Hudson County’s homeless population up 11.7% from 2014, study shows


The homeless population in Hudson County is up nearly 12 percent compared to the homeless population in 2014, according to a survey conducted by the Hudson County Alliance to End Homelessness.  

County building

By John Heinis/Hudson County View

A total of 917 persons in 728 households were experiencing homelessness in Hudson County: an increase of 96 persons (11.7 percent) and 101 households (16.1 percent) from 2014, according to a study conducted earlier this year.

Specifically, the finding is the result of a one-day Point-in-Time (PIT) count conducted on February 4 by the Hudson County Alliance to End Homelessness (HCAEH).

“The Hudson County Division of Housing and Community Development coordinates this Point-in-Time count and works with Monarch Housing to gather an accurate and unduplicated count of homeless individuals and families across the County,” added Hudson County spokesman Jim Kennelly.

Officials also noted that the survey was conducted between 8 a.m. and 10 p.m and targeted the Hudson County Welfare Office, homeless shelters, hospitals, outreach workers, and other organizations serving homeless people in Hudson County.

Other findings of the 2015 PIT count include:

The rate of chronic homelessness, as a percentage of overall homelessness, is 19.3 percent.


175 households (24 percent) reported that their homelessness was caused due to a loss or reduction of job income or benefits.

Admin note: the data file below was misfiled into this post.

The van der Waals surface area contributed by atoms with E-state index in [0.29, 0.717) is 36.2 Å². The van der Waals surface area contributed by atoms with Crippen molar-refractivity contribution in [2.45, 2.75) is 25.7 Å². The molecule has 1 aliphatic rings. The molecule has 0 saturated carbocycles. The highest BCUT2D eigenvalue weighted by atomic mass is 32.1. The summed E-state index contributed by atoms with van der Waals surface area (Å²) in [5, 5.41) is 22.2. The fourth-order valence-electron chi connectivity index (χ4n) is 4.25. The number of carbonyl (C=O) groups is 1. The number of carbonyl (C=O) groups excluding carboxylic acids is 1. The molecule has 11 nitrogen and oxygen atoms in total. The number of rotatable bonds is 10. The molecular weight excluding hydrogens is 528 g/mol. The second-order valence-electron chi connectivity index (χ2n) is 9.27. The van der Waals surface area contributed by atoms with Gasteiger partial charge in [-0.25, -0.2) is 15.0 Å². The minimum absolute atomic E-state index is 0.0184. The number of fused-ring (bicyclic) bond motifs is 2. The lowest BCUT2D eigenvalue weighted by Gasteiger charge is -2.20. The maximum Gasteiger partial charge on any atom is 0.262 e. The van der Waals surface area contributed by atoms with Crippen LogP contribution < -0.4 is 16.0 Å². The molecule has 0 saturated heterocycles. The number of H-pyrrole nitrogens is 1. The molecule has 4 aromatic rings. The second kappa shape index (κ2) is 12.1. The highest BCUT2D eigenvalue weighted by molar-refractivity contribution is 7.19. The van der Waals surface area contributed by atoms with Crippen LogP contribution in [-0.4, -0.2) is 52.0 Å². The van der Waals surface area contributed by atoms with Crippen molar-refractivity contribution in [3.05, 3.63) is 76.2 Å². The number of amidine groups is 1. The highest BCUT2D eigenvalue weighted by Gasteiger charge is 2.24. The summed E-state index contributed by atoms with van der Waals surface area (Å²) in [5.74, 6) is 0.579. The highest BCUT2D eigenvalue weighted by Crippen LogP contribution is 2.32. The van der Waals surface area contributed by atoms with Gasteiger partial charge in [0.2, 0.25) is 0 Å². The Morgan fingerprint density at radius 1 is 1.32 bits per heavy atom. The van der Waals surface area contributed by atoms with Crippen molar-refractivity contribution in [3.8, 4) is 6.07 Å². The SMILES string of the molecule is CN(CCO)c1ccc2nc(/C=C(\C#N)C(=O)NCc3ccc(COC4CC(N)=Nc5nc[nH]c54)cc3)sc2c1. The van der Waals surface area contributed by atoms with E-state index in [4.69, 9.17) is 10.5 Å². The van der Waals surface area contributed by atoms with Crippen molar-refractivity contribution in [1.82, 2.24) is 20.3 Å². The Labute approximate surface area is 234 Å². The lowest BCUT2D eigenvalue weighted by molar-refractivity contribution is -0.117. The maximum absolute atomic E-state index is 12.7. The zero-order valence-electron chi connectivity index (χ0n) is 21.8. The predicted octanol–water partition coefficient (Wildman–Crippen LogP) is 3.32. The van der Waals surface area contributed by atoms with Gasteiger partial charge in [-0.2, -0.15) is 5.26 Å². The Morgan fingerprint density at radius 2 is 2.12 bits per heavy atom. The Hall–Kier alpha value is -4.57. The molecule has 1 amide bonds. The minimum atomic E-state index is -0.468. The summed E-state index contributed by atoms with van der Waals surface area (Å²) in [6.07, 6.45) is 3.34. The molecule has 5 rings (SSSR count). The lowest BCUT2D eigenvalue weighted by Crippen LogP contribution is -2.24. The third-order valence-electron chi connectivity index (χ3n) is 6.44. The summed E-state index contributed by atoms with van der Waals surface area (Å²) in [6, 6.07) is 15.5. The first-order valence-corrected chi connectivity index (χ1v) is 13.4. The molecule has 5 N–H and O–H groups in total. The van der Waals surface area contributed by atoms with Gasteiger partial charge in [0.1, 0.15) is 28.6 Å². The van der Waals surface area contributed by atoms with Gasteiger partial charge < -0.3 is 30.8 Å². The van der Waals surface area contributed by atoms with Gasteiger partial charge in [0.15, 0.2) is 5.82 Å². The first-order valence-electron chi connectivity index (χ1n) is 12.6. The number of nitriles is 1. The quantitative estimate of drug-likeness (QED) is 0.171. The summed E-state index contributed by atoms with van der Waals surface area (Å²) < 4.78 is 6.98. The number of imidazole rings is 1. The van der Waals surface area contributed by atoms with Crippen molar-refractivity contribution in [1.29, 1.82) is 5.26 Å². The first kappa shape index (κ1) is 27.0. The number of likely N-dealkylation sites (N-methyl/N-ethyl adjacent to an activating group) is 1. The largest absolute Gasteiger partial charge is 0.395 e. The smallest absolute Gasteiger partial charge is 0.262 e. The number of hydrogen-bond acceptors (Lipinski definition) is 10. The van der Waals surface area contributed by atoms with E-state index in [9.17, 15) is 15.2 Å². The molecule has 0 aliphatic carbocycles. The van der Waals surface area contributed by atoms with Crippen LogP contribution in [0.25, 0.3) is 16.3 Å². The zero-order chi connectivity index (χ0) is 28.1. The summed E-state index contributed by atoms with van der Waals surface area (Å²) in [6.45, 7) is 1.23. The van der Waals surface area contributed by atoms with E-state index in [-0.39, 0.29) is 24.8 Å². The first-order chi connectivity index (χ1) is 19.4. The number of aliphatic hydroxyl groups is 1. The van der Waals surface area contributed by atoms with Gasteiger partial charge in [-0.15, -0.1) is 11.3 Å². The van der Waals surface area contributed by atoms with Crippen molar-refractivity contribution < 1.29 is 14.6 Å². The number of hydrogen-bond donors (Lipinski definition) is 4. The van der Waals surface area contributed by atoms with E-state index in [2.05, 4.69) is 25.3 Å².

43 veteran households were counted.

New Jersey’s annual PIT counts “provides a statewide snapshot of homeless households in our communities; where they find shelter, what their needs are, and what factors contribute to making them homeless,” the description of the study states.

The creation of a homeless street outreach team, led by Garden State Episcopal Community Development Corporation, and the Kearny Warming Center – operated by the County – contributed to a more efficient count this year, officials also said.

“There are still too many homeless households in our communities. In these times of reduced resources, it is crucial that we work together to find solutions to ending homelessness in Hudson County,” Hudson County Executive Tom DeGise said in a statement.

“While there is an overall increase, we should credit our non-profit homeless housing providers for their hard work,” he added.

During his State of the County address on February 12, DeGise stressed the importance of the county providing more assistance to homeless veterans.

In his State of the City address about two weeks later, Jersey City Mayor Steven Fulop spoke about the emphasis he is putting on affordable housing to benefit both low-income families and homeless veterans.

As part of the funding the Hudson County Division of Housing and Community Development receives from the U.S. Department of Housing and Urban Development (HUD), this count is required to identify the needs created by the ongoing issue of homelessness – both sheltered and unsheltered – in Hudson County.

Shortly after being sworn-in late last year, Hoboken Police Chief Kenneth Ferrante said his department was going to be placing a high priority on quality of life issues such as homelessness.

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